Tsvetnye Metally celebrates the history of the SIC “Supermetal”. This includes developments in the production of glass fibre at high temperatures and mechanical loadings. Only platinum and its alloys could sustain these service conditions. In the 1990s, the industrial production of age-hardened platinum and its alloys began. The ‘nonrefining’ processing of platinum-rich scrap was also developed and implemented commercially. Another important business area was the production of platinum-based catalytic systems for nitric acid production. Articles of interest include: ‘The 50-th Anniversary of the SIC “Supermetal”’, ‘Achievements of the OJSC SIC “Supermetal” in the Field of Development and Manufacturing of Precious Metals’, ‘Rational Using of the Platinum Metals in the Production of the Fiberglass’, ‘Production of the Catalyst and Catchment Systems for Ammonia Conversion, According to the Umicore AG & Co. KG Company's Technology’ and ‘Small-Sized Designs of the Glass-Melting Devices and Bushings. Technical and Economic Indexes of Application’.

Special Issue: C–H Functionalization

Acc. Chem. Res., 2012, 45, (6), 777–958


With guest editors Michael Doyle (Department of Chemistry & Biochemistry, University of Maryland, USA) and Karen Goldberg (Department of Chemistry, University of Washington, USA), this special issue of Accounts of Chemical Research covers C–H functionalisations from the transformation of alkanes to the synthesis of complex molecules. New advances in method development are described. Strategies and successes in selective C–H bond activation and cleavage are presented along with functionalisation by dehydrogenation, insertions or oxidations. Metal carbene chemistry is the basis for recent developments in highly regio- and stereoselective carbenoid insertion reactions. Oxidative transformations that offer directed C–H functionalisation and utilisation of dioxygen also extend C–H functionalisation. Platinum, palladium, rhodium and even iridium are essential to many of the transformations covered in the issue.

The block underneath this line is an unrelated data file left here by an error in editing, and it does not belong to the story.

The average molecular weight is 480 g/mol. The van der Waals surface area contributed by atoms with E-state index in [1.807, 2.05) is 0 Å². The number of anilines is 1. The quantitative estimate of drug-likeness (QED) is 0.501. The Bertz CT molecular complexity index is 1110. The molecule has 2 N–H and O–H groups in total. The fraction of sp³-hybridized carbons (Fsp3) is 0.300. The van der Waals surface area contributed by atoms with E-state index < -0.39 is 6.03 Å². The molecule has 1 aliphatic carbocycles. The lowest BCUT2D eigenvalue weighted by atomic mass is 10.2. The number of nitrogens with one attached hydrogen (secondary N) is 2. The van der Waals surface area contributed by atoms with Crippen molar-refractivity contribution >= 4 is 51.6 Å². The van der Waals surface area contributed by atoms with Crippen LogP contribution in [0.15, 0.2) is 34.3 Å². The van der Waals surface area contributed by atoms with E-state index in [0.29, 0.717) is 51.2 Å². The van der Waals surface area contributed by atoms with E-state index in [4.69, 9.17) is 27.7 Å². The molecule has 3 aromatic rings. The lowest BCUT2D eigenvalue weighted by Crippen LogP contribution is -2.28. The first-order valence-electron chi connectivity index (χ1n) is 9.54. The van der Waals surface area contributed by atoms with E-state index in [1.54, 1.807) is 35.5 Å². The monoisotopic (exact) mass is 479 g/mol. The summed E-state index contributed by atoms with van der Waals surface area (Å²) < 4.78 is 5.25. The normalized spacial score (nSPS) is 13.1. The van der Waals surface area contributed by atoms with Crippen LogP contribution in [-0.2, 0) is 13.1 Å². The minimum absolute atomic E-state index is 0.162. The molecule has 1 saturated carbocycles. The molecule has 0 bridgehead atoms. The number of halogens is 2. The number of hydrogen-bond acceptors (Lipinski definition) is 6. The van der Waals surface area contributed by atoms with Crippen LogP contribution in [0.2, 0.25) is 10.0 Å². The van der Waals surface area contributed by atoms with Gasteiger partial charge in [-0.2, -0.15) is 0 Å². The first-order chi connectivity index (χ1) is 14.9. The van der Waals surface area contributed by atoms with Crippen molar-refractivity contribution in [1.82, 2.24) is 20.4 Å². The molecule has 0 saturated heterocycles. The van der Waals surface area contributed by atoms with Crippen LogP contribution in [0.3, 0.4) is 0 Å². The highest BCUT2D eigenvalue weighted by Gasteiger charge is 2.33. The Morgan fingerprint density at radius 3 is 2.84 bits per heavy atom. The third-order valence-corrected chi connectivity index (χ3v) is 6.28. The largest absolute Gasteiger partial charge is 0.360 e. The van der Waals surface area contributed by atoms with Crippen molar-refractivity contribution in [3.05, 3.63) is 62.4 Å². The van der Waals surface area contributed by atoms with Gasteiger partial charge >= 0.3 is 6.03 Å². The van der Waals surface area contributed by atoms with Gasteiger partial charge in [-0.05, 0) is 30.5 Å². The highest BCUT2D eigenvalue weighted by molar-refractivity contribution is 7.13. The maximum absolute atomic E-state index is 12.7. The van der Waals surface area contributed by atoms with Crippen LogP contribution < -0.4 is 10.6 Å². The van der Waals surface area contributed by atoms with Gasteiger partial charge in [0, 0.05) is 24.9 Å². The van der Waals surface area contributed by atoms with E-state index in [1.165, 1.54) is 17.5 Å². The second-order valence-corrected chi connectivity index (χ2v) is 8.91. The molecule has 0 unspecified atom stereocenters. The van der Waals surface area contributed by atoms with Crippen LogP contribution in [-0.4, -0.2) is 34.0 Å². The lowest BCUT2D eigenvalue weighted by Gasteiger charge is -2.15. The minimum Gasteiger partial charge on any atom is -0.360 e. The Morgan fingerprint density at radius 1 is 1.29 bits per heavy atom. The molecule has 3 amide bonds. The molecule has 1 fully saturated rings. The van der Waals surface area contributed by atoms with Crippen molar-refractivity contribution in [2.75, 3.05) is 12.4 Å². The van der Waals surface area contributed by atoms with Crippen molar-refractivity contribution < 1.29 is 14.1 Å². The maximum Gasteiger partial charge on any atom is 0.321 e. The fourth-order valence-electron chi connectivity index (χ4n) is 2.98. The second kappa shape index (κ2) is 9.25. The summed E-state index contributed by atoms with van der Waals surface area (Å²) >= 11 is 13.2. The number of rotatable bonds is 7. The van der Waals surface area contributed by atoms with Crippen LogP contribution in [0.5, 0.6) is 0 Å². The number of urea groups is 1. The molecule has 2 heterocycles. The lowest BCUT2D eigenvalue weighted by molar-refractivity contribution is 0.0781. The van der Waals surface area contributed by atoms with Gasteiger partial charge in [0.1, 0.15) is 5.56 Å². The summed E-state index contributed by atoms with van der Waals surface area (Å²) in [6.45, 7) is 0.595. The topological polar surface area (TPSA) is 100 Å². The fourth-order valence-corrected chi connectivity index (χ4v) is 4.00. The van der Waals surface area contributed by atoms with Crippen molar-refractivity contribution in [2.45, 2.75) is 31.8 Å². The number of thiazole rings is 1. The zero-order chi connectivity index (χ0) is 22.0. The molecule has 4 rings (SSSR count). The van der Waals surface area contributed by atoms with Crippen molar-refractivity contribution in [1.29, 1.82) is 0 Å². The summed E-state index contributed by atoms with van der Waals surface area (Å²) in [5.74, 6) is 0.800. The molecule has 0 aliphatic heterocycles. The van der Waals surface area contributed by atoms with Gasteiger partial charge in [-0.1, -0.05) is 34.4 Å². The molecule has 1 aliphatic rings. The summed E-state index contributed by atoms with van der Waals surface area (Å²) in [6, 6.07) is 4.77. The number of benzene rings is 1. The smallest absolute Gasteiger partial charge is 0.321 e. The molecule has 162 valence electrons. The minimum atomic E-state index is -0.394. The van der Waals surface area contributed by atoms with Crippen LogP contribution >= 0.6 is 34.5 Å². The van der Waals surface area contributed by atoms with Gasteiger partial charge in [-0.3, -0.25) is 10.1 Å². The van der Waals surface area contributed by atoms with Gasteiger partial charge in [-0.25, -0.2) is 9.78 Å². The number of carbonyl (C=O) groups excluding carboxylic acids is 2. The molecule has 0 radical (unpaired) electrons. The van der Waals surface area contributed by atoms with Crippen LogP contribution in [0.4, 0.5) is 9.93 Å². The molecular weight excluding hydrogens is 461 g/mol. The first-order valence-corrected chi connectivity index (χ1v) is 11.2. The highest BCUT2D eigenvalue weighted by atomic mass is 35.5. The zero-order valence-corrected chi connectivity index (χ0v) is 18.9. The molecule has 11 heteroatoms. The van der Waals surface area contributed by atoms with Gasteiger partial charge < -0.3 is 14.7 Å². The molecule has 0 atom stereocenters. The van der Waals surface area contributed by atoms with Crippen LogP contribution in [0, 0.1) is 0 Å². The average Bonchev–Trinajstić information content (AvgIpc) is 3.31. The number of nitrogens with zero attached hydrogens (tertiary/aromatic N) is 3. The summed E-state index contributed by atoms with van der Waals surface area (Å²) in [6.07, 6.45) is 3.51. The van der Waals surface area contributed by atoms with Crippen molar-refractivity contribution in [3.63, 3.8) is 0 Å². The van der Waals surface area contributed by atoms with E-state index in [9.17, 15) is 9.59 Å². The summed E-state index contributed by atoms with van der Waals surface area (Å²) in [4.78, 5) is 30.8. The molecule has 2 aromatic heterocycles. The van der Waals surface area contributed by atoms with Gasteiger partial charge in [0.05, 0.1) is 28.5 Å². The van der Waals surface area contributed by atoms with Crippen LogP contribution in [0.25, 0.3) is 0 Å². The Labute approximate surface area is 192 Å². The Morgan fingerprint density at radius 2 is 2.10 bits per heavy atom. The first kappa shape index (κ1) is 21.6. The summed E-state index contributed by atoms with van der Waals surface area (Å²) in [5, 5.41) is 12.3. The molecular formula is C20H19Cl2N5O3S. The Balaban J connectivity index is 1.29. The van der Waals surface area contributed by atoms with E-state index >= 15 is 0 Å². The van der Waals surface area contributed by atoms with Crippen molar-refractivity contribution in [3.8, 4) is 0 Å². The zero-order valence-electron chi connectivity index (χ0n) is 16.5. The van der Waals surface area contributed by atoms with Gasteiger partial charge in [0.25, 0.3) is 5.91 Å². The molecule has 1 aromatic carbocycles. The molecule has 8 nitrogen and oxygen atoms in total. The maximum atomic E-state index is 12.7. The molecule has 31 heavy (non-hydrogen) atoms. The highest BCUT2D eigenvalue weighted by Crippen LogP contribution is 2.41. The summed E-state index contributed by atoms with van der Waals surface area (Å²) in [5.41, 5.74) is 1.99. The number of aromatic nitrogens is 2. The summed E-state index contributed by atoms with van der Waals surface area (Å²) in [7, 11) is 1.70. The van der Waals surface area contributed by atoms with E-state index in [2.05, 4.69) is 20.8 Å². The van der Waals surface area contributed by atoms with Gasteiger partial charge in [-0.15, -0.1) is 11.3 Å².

Special Issue: Electrocatalysis

ACS Catal., 2012, 2, (5), 701–915


This special issue of ACS Catalysis is both timely and to the point. Increasing attention is being paid to electrochemistry and electrocatalysis, driven by their growing importance in energy applications. Many of the electrocatalysts covered are pgm-based. The topical areas included by guest editors Héctor Abruña (Department of Chemistry & Chemical Biology, Cornell University, USA) and Thomas Meyer (Department of Chemistry, University of North Carolina, USA) are:

  1. Fuel cell anodes;

  2. Fuel cell cathodes;

  3. Chemically modified surfaces;

  4. Energy storage, graphene;